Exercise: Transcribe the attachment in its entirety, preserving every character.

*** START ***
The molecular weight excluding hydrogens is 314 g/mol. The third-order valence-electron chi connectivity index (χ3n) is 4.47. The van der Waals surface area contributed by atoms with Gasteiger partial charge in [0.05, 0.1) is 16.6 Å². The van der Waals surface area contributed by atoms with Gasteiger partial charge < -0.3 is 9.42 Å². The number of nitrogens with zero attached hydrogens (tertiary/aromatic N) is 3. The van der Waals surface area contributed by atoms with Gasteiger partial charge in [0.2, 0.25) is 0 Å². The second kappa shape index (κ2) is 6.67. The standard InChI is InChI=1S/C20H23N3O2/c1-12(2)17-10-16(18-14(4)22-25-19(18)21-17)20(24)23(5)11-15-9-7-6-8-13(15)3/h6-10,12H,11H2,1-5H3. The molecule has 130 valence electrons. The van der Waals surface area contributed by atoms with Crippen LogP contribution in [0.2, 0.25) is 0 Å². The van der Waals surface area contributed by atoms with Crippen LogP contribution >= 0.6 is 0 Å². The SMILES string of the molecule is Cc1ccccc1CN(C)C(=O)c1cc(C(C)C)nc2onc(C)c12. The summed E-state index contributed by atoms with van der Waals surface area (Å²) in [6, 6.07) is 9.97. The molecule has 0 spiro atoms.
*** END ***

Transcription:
The molecular weight excluding hydrogens is 314 g/mol. The third-order valence-electron chi connectivity index (χ3n) is 4.47. The van der Waals surface area contributed by atoms with Gasteiger partial charge in [0.05, 0.1) is 16.6 Å². The van der Waals surface area contributed by atoms with Gasteiger partial charge < -0.3 is 9.42 Å². The number of nitrogens with zero attached hydrogens (tertiary/aromatic N) is 3. The van der Waals surface area contributed by atoms with Gasteiger partial charge in [0.2, 0.25) is 0 Å². The second kappa shape index (κ2) is 6.67. The standard InChI is InChI=1S/C20H23N3O2/c1-12(2)17-10-16(18-14(4)22-25-19(18)21-17)20(24)23(5)11-15-9-7-6-8-13(15)3/h6-10,12H,11H2,1-5H3. The molecule has 130 valence electrons. The van der Waals surface area contributed by atoms with Crippen LogP contribution in [0.2, 0.25) is 0 Å². The van der Waals surface area contributed by atoms with Crippen LogP contribution >= 0.6 is 0 Å². The SMILES string of the molecule is Cc1ccccc1CN(C)C(=O)c1cc(C(C)C)nc2onc(C)c12. The summed E-state index contributed by atoms with van der Waals surface area (Å²) in [6, 6.07) is 9.97. The molecule has 0 spiro atoms.